Evaluation of Glazing Retrofitting Solution for the Tropics

While new buildings can be designed and built to be energy efficient, the options to reduce energy consumption of existing buildings are much more limited, with practicality depending on constraints arising from the specific building design and cost, among other considerations. AGC had developed the retrofitting solution "ATTOCH Inner Window" (AIW) that adds a secondary layer of glass to the building's existing glass façade to reduce the amount of heat transmitted through the glass into the building interior, and hence the energy consumed by the building's air conditioning system.  While the AIW technology is highly compact and very easy and quick to install without the need for scaffolding, AGC Asia Pacific did not have the expertise to quickly quantify the performance of AIW in different tropical cities without experimentally testing AIW in each city.

AGC Asia Pacific approached the A*STAR team to carry out the performance evaluation of AIW as the A*STAR team had previously collaborated with AGC Asia Pacific to successfully develop a new methodology to evaluate the effectiveness of green building products in tropical climates, which was necessary as then-existing methods were more suitable for temperate climates; this evaluation method was subsequently used by AGC Asia Pacific to support their submission to qualify ATTOCH as a certified green glazing system by the Singapore Green Building Council. 

IHPC customised the previously proposed method, and calibrated the resultant model against EPGC's experimental measurements for AIW.  Results from the calibrated model suggests that AIW could result in 41% annual energy savings from decreased cooling requirements compared to monolithic clear glass (i.e. a single layer of glass without glazing) when used in the following four Southeast Asian cities – Singapore, Kuala Lumpur, Manila and Bangkok; this savings could be substantial as Heating, Ventilation & Air Conditioning (HVAC) systems can consume more than 50% of the total building energy load for buildings in warm and humid climates.  The A*STAR team also advised AGC Asia Pacific that the AIW configuration with the highest (41%) energy savings also drastically reduced the amount of natural sunlight, and helped AGC Asia Pacific to quantify to their customers the pros and cons of deploying different AIW configurations through a trade-off of heat and natural light reduction that could differ for different customers with different interior conditions.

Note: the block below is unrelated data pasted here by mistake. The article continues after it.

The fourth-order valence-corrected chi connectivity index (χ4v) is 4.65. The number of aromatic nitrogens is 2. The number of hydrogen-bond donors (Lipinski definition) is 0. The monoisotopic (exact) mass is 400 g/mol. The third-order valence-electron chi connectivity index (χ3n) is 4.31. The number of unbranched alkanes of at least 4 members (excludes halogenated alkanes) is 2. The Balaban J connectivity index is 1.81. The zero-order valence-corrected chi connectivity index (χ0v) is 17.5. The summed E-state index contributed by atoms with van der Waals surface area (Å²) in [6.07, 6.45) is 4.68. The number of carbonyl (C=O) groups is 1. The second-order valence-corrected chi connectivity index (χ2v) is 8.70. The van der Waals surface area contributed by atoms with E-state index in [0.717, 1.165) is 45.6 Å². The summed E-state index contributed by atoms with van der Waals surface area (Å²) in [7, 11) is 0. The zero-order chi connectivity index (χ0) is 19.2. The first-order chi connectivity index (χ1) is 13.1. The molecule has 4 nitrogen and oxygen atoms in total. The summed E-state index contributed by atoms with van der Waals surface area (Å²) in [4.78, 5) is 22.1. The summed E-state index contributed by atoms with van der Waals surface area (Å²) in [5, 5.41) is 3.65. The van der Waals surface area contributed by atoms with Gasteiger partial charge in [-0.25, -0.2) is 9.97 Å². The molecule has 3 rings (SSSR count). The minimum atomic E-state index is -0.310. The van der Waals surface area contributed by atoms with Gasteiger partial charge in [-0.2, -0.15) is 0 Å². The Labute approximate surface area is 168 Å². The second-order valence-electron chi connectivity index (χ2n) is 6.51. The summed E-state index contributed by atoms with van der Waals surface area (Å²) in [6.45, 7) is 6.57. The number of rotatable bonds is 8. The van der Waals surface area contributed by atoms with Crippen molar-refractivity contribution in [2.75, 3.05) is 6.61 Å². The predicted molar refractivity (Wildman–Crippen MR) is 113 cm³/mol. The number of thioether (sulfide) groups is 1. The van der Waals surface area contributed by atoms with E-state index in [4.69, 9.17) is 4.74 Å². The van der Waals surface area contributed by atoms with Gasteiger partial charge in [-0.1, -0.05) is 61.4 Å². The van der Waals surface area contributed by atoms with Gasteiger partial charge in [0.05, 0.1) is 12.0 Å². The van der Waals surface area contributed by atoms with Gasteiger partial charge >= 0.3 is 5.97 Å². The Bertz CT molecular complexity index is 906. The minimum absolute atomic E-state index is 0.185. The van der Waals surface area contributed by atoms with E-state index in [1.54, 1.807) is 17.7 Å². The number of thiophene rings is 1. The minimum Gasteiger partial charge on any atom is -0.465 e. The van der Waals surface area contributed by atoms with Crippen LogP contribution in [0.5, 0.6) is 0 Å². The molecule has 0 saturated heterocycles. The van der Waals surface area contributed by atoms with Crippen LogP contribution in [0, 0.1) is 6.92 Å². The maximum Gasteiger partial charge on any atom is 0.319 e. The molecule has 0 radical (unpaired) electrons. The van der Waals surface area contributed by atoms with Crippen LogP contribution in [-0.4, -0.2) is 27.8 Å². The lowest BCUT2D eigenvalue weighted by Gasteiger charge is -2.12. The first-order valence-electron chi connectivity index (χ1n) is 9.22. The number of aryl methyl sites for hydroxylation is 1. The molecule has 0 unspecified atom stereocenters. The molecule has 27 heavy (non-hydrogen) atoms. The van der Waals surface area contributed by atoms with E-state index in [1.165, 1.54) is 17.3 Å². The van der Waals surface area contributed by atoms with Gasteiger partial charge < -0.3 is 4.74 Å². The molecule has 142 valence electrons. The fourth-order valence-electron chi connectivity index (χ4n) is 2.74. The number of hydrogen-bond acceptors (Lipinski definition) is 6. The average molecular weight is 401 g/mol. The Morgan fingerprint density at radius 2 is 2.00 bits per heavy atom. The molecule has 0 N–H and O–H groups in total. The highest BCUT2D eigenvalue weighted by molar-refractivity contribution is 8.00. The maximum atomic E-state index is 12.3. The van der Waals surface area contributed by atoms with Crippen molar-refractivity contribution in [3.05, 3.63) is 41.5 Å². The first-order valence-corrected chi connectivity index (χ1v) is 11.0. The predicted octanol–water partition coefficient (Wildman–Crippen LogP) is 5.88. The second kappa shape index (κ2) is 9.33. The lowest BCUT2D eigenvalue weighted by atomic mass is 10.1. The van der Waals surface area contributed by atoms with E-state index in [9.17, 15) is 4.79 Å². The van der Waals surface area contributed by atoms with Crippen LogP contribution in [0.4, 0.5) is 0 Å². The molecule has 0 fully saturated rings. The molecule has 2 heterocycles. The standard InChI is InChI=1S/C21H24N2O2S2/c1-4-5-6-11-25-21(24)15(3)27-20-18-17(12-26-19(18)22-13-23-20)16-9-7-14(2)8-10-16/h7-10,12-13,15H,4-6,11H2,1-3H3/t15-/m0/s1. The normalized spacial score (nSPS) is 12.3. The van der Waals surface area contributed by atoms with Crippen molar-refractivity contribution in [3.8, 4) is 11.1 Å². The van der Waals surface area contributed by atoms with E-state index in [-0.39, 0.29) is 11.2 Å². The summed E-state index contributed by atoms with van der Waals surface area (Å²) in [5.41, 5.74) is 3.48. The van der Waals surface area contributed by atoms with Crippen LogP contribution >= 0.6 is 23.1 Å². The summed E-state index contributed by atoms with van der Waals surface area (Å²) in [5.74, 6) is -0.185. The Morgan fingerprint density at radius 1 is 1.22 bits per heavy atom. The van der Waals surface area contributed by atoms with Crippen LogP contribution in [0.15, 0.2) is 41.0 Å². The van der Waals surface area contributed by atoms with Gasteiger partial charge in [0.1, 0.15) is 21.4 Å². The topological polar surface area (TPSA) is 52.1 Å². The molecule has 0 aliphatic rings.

This work is one of the many prior pieces of research supporting IHPC's current "Environmental & Food Sustainability" initiative that develops technologies contributing to food or environmental sustainability, such as the Integrated Environmental Modeller (IEM) that is capable of accounting for how multiple factors, e.g. air flow velocity and solar irradiance, moderate the microclimate experienced by individual buildings within a wider urban area – a capability that commercial building energy consultants do not have. 

In the next phase of IEM development ("IEM Phase 2") to be funded by the 'Cities of Tomorrow' programme, IHPC will extend our prior work in building energy modelling to create tools within IEM to estimate the impact of outdoor microclimate on the building's energy consumption for air-conditioning/ventilation.  This enhanced resolution in energy modelling is a significant step-up over the current offerings of commercial building energy consultants, and is a critical capability to enable buildings/precincts to be designed to have inherently-lower requirements for air-conditioning/ventilation.  Given IHPC's successes in IEM Phase 1 and energy modelling work with industry, HDB has expressed interest in such building energy tools to further bolster Singapore's push towards sustainability.

The article titled "Evaluation of glazing retrofitting solution for the tropics" was published in Energy & Buildings (impact factor of 4.867) by researchers from IHPC, Experimental Power Grid Centre (EPGC), and AGC Asia Pacific Pte Ltd; the co-authors from EPGC contributed to this work when EPGC was part of A*STAR. AGC is an MNC that is the global market leader in both automotive and building glass, and AGC Asia Pacific is the regional headquarters of AGC in Singapore. The IHPC researchers involved in this work are Dr Koh Wee Shing and Dr Liu Huizhe.